The Siberian Times have published a detailed overview of the contents and information retrieved by archaeologists at the Arzhan 2 tomb in the Republic of Tuva.
The 2,600-year-old tomb has yielded valuable evidence connecting the life of the individual buried there, a warrior tsar, with other places very far away.
However, though it was indeed a nomadic people who buried their king in Arzhan 2, the exquisite processing of the numerous golden and valuable artefacts found in the grave would require skills that nomads would hardly have possessed.
The king was buried with plenty of valuable items next to him, his clothes and equipment adorned with several gold beads. Alongside him lay a female skeleton, perhaps his queen or concubine, probably sacrificed to be buried with her king.
Apart from the concubine, the king was escorted by 35 individuals, in total; 16 of them were men, 13 women, 5 children, as well as 14 horses, each from a different herd.
The valuable items found in the royal burial chamber are astonishingly beautiful and delicate, and display a high degree of sophistication.
In all, some 9,300 decorative gold pieces weighing more than 20 kilograms were found here, including earrings, pendants and ‘uncountable golden beads’.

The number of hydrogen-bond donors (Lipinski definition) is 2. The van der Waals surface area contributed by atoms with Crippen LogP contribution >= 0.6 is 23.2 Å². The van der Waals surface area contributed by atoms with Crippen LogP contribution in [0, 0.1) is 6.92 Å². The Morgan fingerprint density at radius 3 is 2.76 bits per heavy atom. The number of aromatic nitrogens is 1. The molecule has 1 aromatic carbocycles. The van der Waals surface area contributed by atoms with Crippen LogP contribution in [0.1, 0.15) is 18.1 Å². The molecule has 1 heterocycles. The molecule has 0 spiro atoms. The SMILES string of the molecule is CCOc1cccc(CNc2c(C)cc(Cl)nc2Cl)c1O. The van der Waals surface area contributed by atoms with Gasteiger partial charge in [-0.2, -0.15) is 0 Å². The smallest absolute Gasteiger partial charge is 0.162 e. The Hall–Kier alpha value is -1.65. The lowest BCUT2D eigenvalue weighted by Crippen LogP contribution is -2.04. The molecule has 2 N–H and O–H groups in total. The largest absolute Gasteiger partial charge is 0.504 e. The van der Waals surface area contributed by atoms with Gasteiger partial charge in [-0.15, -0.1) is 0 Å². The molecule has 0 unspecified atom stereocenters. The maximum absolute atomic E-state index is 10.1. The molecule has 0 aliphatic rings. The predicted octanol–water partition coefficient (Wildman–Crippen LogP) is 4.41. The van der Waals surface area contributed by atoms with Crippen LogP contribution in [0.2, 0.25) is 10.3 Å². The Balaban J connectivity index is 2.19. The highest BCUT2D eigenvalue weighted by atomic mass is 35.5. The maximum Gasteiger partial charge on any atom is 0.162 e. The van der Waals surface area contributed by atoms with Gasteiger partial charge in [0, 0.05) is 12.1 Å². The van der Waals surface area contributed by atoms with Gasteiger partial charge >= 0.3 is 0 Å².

The style of the adornments is described as Animal Art, since it depicts most of the animals known from the time.
‘This is the original Scythian style, from the Altai region,’ says, Dr Mikhail Piotrovsky, director of the Hermitage Museum, “which eventually came to the Black Sea region and finally in contact with ancient Greece. And it resembles almost an Art Nouveau style.’
The construction and decoration of the burial chamber must have been made with materials that have not survived, such as wood and textiles.
Scattered around the remains of the king and his companion were thousands of gold beads, probably attached to their clothes
The scene archaeologists uncovered in Arzhan 2 appears to match with remarkable accuracy a description by Herodotus of the macabre Scythian burial rite, where the king is buried along with his entourage and a female companion, his preferred concubine.
The individuals buried with the king were probably sacrificed, some perhaps with poison, while others were probably strangled.
The tomb contents are so unique and valuable that they cannot be exhibited abroad because of the high cost of insurance.